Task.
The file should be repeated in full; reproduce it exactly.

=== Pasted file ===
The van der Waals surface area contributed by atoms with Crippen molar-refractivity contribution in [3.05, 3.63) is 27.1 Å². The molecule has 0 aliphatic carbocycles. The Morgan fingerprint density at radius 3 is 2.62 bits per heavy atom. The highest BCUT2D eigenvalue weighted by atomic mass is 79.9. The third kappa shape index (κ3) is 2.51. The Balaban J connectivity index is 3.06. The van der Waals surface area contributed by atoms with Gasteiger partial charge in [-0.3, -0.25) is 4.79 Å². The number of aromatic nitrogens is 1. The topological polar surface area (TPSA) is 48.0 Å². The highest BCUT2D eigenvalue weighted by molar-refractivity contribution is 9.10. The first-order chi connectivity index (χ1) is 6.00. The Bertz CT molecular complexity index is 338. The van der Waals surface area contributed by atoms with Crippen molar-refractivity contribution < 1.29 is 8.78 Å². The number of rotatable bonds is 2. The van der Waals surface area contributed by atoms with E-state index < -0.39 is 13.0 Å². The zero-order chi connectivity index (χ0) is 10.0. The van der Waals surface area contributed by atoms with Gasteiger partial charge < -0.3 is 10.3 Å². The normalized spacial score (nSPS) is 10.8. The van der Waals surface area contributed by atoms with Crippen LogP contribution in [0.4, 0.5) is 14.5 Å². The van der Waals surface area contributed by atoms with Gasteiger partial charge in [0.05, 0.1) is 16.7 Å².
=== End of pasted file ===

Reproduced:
The van der Waals surface area contributed by atoms with Crippen molar-refractivity contribution in [3.05, 3.63) is 27.1 Å². The molecule has 0 aliphatic carbocycles. The Morgan fingerprint density at radius 3 is 2.62 bits per heavy atom. The highest BCUT2D eigenvalue weighted by atomic mass is 79.9. The third kappa shape index (κ3) is 2.51. The Balaban J connectivity index is 3.06. The van der Waals surface area contributed by atoms with Gasteiger partial charge in [-0.3, -0.25) is 4.79 Å². The number of aromatic nitrogens is 1. The topological polar surface area (TPSA) is 48.0 Å². The highest BCUT2D eigenvalue weighted by molar-refractivity contribution is 9.10. The first-order chi connectivity index (χ1) is 6.00. The Bertz CT molecular complexity index is 338. The van der Waals surface area contributed by atoms with Crippen molar-refractivity contribution < 1.29 is 8.78 Å². The number of rotatable bonds is 2. The van der Waals surface area contributed by atoms with E-state index < -0.39 is 13.0 Å². The zero-order chi connectivity index (χ0) is 10.0. The van der Waals surface area contributed by atoms with Gasteiger partial charge < -0.3 is 10.3 Å². The normalized spacial score (nSPS) is 10.8. The van der Waals surface area contributed by atoms with Crippen LogP contribution in [0.4, 0.5) is 14.5 Å². The van der Waals surface area contributed by atoms with Gasteiger partial charge in [0.05, 0.1) is 16.7 Å².